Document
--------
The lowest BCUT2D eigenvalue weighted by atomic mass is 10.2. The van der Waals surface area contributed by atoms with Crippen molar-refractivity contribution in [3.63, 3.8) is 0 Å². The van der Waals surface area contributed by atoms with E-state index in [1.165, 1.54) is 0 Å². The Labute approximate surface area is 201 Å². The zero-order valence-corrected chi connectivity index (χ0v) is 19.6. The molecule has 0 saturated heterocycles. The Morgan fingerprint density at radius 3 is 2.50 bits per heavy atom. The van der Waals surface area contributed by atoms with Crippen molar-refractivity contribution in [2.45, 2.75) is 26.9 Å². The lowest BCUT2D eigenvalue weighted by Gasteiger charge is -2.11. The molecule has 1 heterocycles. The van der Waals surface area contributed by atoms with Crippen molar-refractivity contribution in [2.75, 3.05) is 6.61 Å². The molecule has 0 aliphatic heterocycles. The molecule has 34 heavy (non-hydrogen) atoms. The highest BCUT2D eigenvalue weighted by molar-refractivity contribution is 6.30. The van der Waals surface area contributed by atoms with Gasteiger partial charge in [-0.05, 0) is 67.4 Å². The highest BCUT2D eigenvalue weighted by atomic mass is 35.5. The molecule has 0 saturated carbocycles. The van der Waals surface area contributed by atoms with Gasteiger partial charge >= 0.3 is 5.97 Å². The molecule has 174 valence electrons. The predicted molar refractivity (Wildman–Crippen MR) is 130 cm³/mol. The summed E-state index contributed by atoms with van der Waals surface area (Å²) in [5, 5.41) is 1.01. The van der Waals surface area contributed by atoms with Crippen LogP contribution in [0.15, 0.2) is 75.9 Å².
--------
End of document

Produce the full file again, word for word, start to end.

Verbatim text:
The lowest BCUT2D eigenvalue weighted by atomic mass is 10.2. The van der Waals surface area contributed by atoms with Crippen molar-refractivity contribution in [3.63, 3.8) is 0 Å². The van der Waals surface area contributed by atoms with E-state index in [1.165, 1.54) is 0 Å². The Labute approximate surface area is 201 Å². The zero-order valence-corrected chi connectivity index (χ0v) is 19.6. The molecule has 0 saturated heterocycles. The Morgan fingerprint density at radius 3 is 2.50 bits per heavy atom. The van der Waals surface area contributed by atoms with Crippen molar-refractivity contribution in [2.45, 2.75) is 26.9 Å². The lowest BCUT2D eigenvalue weighted by Gasteiger charge is -2.11. The molecule has 1 heterocycles. The van der Waals surface area contributed by atoms with Crippen molar-refractivity contribution in [2.75, 3.05) is 6.61 Å². The molecule has 0 aliphatic heterocycles. The molecule has 34 heavy (non-hydrogen) atoms. The highest BCUT2D eigenvalue weighted by molar-refractivity contribution is 6.30. The van der Waals surface area contributed by atoms with Gasteiger partial charge in [-0.05, 0) is 67.4 Å². The highest BCUT2D eigenvalue weighted by atomic mass is 35.5. The molecule has 0 saturated carbocycles. The van der Waals surface area contributed by atoms with Gasteiger partial charge >= 0.3 is 5.97 Å². The molecule has 174 valence electrons. The predicted molar refractivity (Wildman–Crippen MR) is 130 cm³/mol. The summed E-state index contributed by atoms with van der Waals surface area (Å²) in [5, 5.41) is 1.01. The van der Waals surface area contributed by atoms with Crippen LogP contribution in [0.15, 0.2) is 75.9 Å².